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talent than people from this region normally have (see Bachman/Turner Overdrive).

Laughs aside, the instrumentation is always topnotch (except during "Friends Of Mine," when they sound like they don't know what they're supposed to be doing), the melodicism is very smart and usually singalongable and, when he's not acting like an idiot, Burton's voice is a wonder of nature, going from low/mid crooning to really cool intense screaming in the blink of a blinkity fellow. As for the BC Doors/Morrison rip off..crazy..he was influenced at the time by Jim but he was only paying tribute to him and at the same time showing how talented he was.

New producer Jack Richardson has brought out the drums to make them ROCK harder, and the band itself has really found its style - I don't think I'd call it "Wheatfield Soul," but certainly "Wheatfield Pop/Rock." They sound like a bunch of normal guys from the heartland of America (I don't know much about Canada, but apparently they're from the heartland of Canada), but with a lot more intrinsic musical talent than people from this region normally have (see Bachman/Turner Overdrive). I saw the GW in concert quite a few times and the first time I saw them was at the Laurel Pop Festival in Maryland.

In particular, the 10-minute jamthon "Friends Of Mine" is the most atrocious, STUPID Doors ripoff that you're likely to run across this side of "The Celebration Of The Lizard" by The Doors.

It begins just fine, with the "Smells Like Teen Spirit" bass line (take that to your grave and cash it, Kurt Cobain! I think they did a good job..are still writing about them !!!

In a few different variations, the band provided Burton not just with basic instrumentation, but with awesome songwriting skills and ever-interesting playing. "Shoe Shoe Shoe Shoe Shoe Shoe Shoe Shoe (Shoe)" 15. ), but that's not the point that I'm working to hone in on here.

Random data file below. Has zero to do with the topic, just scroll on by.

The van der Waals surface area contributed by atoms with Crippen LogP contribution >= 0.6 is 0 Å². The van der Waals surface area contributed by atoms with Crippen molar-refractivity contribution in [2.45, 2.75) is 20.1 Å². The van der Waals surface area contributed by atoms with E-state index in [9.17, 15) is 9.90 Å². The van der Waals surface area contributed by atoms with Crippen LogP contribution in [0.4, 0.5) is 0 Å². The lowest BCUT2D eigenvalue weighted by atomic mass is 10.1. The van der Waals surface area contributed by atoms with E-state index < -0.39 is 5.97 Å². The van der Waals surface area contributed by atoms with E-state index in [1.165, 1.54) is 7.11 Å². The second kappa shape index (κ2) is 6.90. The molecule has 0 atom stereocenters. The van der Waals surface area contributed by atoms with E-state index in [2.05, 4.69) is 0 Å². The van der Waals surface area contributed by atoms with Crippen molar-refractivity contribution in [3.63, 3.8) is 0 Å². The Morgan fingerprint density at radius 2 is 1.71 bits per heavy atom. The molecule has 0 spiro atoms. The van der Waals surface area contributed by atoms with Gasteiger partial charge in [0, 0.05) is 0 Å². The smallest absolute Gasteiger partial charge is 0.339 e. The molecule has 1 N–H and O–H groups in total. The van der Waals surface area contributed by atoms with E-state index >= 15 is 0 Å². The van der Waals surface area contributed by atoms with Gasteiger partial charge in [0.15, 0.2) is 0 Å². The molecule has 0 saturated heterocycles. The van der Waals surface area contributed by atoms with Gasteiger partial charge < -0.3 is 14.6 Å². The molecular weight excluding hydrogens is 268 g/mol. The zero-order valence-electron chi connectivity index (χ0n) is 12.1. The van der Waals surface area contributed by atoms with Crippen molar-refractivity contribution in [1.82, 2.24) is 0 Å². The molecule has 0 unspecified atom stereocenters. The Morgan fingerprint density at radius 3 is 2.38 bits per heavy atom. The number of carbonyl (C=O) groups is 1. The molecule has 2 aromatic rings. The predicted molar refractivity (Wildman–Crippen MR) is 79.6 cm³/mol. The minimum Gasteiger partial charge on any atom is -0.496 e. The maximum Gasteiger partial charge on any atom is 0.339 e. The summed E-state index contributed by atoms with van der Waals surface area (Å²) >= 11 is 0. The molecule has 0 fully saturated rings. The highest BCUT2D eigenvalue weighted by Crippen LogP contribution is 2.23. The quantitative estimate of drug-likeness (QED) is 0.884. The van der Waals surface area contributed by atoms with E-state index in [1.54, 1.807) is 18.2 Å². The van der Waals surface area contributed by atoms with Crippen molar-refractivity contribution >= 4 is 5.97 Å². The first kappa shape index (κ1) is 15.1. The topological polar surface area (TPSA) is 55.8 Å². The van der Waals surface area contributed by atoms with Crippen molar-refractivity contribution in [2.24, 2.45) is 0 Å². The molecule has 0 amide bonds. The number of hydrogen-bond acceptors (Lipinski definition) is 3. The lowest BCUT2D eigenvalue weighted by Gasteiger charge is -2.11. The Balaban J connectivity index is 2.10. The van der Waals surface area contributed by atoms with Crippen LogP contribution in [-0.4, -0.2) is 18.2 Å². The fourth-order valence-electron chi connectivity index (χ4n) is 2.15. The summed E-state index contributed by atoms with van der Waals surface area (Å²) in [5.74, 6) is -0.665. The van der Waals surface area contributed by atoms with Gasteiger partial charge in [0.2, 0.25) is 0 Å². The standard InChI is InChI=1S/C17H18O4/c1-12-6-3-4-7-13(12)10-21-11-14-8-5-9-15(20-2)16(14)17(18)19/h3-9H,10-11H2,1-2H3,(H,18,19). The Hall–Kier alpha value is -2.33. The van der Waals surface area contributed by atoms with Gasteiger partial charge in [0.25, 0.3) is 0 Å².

he band actually began its career as "Chad Allan And The Expressions," named for the four-eyed geek who led the band. As The Rolling Stones once said, "I know it's only rock and roll, but I like tits." urton Cummings is now in the band, but the music is pretty much the same as it was before. It just sounds like one of those Pebbles compilations with its exciting mixture of melodic British Invasion rock and roll, pop balladry and harder, heavier Burton Cummings-sung rock. Or maybe he just gives off that aura by having the action verb "Cumming" in his name. Also please buy the url fill it with naked pictures of 12-year-old boys. ) and some band called The Staccatos each have a side.he Guess Who existed both before and after Burton Cummings (and you will find examples of pre- and post-Cummings releases reviewed on this page), but nobody cares. From hard rock to country to jazz, bluegrass, blues, psychedelia and anything else they wanted to tackle, The Guess Who made it happen. My point is that Chad Allan has an adequate voice, low enough to be croony and enjoyable, if a little crybabyish and cracky during the faster parts. This features two songs from the first album, zero from the second album, four from the third album and I have no clue where the other four came from. It's perfectly enjoyable material, of course, but let's get to the REAL Guess Who shenanigans! If you could, try to make that a nationally recognized catchphrase. Please make me a bumper sticker and hire an aeroplane in every city in America to fly around making smoke letters with that popular catchphrase: No More Fidgeting In The Pissbucket!For all intensive porpoises, The Guess Who will always be associated in the minds of FM radio listeners with that singin', yellin', cocky, long-haired (and later mustachioed) little Winnipeggian who made classic rock hits like "American Woman," "No Time" and "No Sugar Tonight" sound so darn intense. Not with guns, bitches and crack cocaine, but with good old hard work, creativity and regular powdered cocaine. And the songs themselves stick with you like a swarm of killer hornets after you thwak their nest with your arm over and over again. Super goodnesses include the sugary sweet concoction "We Can't Go On This Way" and the Byrdsy "Baby's Birthday," which really isn't that great a song but it sounds like the Byrds kinda! With more of a specific sound and all, instead of just copying more popular bands from elsewhere. Say it all the time and write it on the side of your car: No More Fidgeting In The Pissbucket! Use it in school textbooks and in popular hip-hop songs of the day.They're just poorly-written hippy pop songs with the occasional acid fuzz guitar. But as I was eventually going to get around to, Randy's tastes and interests run as wide as the deepest river, but if you try too hard - if ANY band tries too hard to make "serious" "artistic" statements when they're better off playing solid rock music, then part of the appeal ends up being the ridiculous, laughable kitsch value of their various failures.So ignore them and concentrate on Randy Bachman's amazingly gorgeous short ballad "Somewhere Up High." Now THAT is a song. By no means were The Guess Who on this or any other of their classic albums "failures," but some of their experiments turned out just awful.Maybe it's because I love zombie movies and horror films and the idea of Burt narrating a scene of a man walking up the 13 steps to meet a giant cloaked figure was great theatre of the mind. It's one of those long songs that only GW purists who know about. Most of it was miserable garbage like Cat Stevens, The Fifth Dimension and Don Mc Lean (Say! ), but there were a couple of winners in there - I think More Of The Monkees was in there, featuring the smash multiplatinum hit single "Your Auntie Grizelda, and I know for a fact that The Doors' Waiting For The Sun was in there too. Some of his stuff is pretty funny, and nobody should have to die that young. I love the guitar playing in that song - especially those high harmonics he hits during the changes - gorgeously bitter sad!